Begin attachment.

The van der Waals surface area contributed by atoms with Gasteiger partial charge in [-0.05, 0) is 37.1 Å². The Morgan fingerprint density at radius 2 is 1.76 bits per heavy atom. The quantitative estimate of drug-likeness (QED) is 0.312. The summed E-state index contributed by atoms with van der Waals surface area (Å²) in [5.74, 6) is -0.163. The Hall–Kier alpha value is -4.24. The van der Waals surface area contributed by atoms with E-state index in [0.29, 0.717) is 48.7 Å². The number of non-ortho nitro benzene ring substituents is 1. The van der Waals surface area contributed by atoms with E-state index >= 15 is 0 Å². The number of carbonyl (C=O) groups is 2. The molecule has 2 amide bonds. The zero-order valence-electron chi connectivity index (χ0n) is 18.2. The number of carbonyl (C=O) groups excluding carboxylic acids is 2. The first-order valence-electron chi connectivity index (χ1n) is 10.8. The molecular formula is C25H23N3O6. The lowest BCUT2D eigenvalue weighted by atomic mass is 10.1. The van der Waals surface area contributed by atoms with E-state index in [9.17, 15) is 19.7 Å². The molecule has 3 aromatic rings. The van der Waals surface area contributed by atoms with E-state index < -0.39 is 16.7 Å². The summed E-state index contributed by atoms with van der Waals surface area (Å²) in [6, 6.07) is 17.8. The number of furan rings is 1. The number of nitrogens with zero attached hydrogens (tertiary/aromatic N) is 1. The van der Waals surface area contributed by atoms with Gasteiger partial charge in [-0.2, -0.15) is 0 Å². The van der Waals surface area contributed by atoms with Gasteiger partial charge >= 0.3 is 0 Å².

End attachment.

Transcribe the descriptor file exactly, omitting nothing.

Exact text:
The van der Waals surface area contributed by atoms with Gasteiger partial charge in [-0.05, 0) is 37.1 Å². The Morgan fingerprint density at radius 2 is 1.76 bits per heavy atom. The quantitative estimate of drug-likeness (QED) is 0.312. The summed E-state index contributed by atoms with van der Waals surface area (Å²) in [5.74, 6) is -0.163. The Hall–Kier alpha value is -4.24. The van der Waals surface area contributed by atoms with E-state index in [0.29, 0.717) is 48.7 Å². The number of non-ortho nitro benzene ring substituents is 1. The van der Waals surface area contributed by atoms with E-state index >= 15 is 0 Å². The number of carbonyl (C=O) groups is 2. The molecule has 2 amide bonds. The zero-order valence-electron chi connectivity index (χ0n) is 18.2. The number of carbonyl (C=O) groups excluding carboxylic acids is 2. The first-order valence-electron chi connectivity index (χ1n) is 10.8. The molecular formula is C25H23N3O6. The lowest BCUT2D eigenvalue weighted by atomic mass is 10.1. The van der Waals surface area contributed by atoms with E-state index in [9.17, 15) is 19.7 Å². The molecule has 3 aromatic rings. The van der Waals surface area contributed by atoms with E-state index < -0.39 is 16.7 Å². The summed E-state index contributed by atoms with van der Waals surface area (Å²) in [6, 6.07) is 17.8. The number of furan rings is 1. The number of nitrogens with zero attached hydrogens (tertiary/aromatic N) is 1. The van der Waals surface area contributed by atoms with Gasteiger partial charge in [-0.2, -0.15) is 0 Å². The van der Waals surface area contributed by atoms with Gasteiger partial charge >= 0.3 is 0 Å².